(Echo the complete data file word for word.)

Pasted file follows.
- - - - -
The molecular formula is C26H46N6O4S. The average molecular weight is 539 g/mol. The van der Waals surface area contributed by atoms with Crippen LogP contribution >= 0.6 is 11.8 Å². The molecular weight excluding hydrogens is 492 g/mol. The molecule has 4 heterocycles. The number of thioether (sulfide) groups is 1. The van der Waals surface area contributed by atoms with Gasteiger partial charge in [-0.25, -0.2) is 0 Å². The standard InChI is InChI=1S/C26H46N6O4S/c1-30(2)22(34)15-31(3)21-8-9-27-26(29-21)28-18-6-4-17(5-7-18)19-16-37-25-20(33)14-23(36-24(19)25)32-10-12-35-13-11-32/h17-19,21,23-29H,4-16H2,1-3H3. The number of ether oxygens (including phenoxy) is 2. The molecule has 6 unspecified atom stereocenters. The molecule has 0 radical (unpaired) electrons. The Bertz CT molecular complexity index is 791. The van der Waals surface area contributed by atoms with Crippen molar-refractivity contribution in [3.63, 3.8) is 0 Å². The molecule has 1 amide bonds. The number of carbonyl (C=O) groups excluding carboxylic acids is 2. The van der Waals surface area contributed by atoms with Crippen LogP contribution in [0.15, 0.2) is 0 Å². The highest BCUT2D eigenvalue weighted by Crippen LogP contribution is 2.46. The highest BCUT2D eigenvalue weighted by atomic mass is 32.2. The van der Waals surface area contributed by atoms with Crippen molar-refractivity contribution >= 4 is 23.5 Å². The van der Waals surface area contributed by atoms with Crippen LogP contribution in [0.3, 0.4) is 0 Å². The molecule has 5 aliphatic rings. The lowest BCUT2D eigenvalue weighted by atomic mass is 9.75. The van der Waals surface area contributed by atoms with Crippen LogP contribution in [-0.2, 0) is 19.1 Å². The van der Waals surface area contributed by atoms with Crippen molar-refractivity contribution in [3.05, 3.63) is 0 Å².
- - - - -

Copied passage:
The molecular formula is C26H46N6O4S. The average molecular weight is 539 g/mol. The van der Waals surface area contributed by atoms with Crippen LogP contribution >= 0.6 is 11.8 Å². The molecular weight excluding hydrogens is 492 g/mol. The molecule has 4 heterocycles. The number of thioether (sulfide) groups is 1. The van der Waals surface area contributed by atoms with Gasteiger partial charge in [-0.25, -0.2) is 0 Å². The standard InChI is InChI=1S/C26H46N6O4S/c1-30(2)22(34)15-31(3)21-8-9-27-26(29-21)28-18-6-4-17(5-7-18)19-16-37-25-20(33)14-23(36-24(19)25)32-10-12-35-13-11-32/h17-19,21,23-29H,4-16H2,1-3H3. The number of ether oxygens (including phenoxy) is 2. The molecule has 6 unspecified atom stereocenters. The molecule has 0 radical (unpaired) electrons. The Bertz CT molecular complexity index is 791. The van der Waals surface area contributed by atoms with Crippen molar-refractivity contribution in [3.63, 3.8) is 0 Å². The molecule has 1 amide bonds. The number of carbonyl (C=O) groups excluding carboxylic acids is 2. The van der Waals surface area contributed by atoms with Crippen LogP contribution in [0.15, 0.2) is 0 Å². The highest BCUT2D eigenvalue weighted by Crippen LogP contribution is 2.46. The highest BCUT2D eigenvalue weighted by atomic mass is 32.2. The van der Waals surface area contributed by atoms with Crippen molar-refractivity contribution >= 4 is 23.5 Å². The van der Waals surface area contributed by atoms with Crippen LogP contribution in [0.3, 0.4) is 0 Å². The molecule has 5 aliphatic rings. The lowest BCUT2D eigenvalue weighted by atomic mass is 9.75. The van der Waals surface area contributed by atoms with Crippen LogP contribution in [-0.2, 0) is 19.1 Å². The van der Waals surface area contributed by atoms with Crippen molar-refractivity contribution in [3.05, 3.63) is 0 Å².